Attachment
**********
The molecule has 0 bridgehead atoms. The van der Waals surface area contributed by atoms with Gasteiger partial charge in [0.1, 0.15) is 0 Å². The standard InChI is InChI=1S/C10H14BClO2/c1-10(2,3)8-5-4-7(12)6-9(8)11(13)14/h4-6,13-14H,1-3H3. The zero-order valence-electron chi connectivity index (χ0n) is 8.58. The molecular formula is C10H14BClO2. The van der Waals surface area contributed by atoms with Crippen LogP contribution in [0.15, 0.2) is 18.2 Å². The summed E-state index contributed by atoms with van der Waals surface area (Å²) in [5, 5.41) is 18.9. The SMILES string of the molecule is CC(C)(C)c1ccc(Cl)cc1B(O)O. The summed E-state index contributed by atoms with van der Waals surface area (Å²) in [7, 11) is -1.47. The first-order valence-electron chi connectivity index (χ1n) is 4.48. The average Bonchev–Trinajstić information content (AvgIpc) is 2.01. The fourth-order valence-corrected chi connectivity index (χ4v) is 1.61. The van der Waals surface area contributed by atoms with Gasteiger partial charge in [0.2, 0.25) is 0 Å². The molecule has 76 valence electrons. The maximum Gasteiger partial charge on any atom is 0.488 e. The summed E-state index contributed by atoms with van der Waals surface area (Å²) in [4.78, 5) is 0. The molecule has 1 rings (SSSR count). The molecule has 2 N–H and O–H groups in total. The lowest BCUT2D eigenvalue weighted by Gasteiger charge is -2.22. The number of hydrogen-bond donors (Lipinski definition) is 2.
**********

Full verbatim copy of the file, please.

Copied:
The molecule has 0 bridgehead atoms. The van der Waals surface area contributed by atoms with Gasteiger partial charge in [0.1, 0.15) is 0 Å². The standard InChI is InChI=1S/C10H14BClO2/c1-10(2,3)8-5-4-7(12)6-9(8)11(13)14/h4-6,13-14H,1-3H3. The zero-order valence-electron chi connectivity index (χ0n) is 8.58. The molecular formula is C10H14BClO2. The van der Waals surface area contributed by atoms with Crippen LogP contribution in [0.15, 0.2) is 18.2 Å². The summed E-state index contributed by atoms with van der Waals surface area (Å²) in [5, 5.41) is 18.9. The SMILES string of the molecule is CC(C)(C)c1ccc(Cl)cc1B(O)O. The summed E-state index contributed by atoms with van der Waals surface area (Å²) in [7, 11) is -1.47. The first-order valence-electron chi connectivity index (χ1n) is 4.48. The average Bonchev–Trinajstić information content (AvgIpc) is 2.01. The fourth-order valence-corrected chi connectivity index (χ4v) is 1.61. The van der Waals surface area contributed by atoms with Gasteiger partial charge in [0.2, 0.25) is 0 Å². The molecule has 76 valence electrons. The maximum Gasteiger partial charge on any atom is 0.488 e. The summed E-state index contributed by atoms with van der Waals surface area (Å²) in [4.78, 5) is 0. The molecule has 1 rings (SSSR count). The molecule has 2 N–H and O–H groups in total. The lowest BCUT2D eigenvalue weighted by Gasteiger charge is -2.22. The number of hydrogen-bond donors (Lipinski definition) is 2.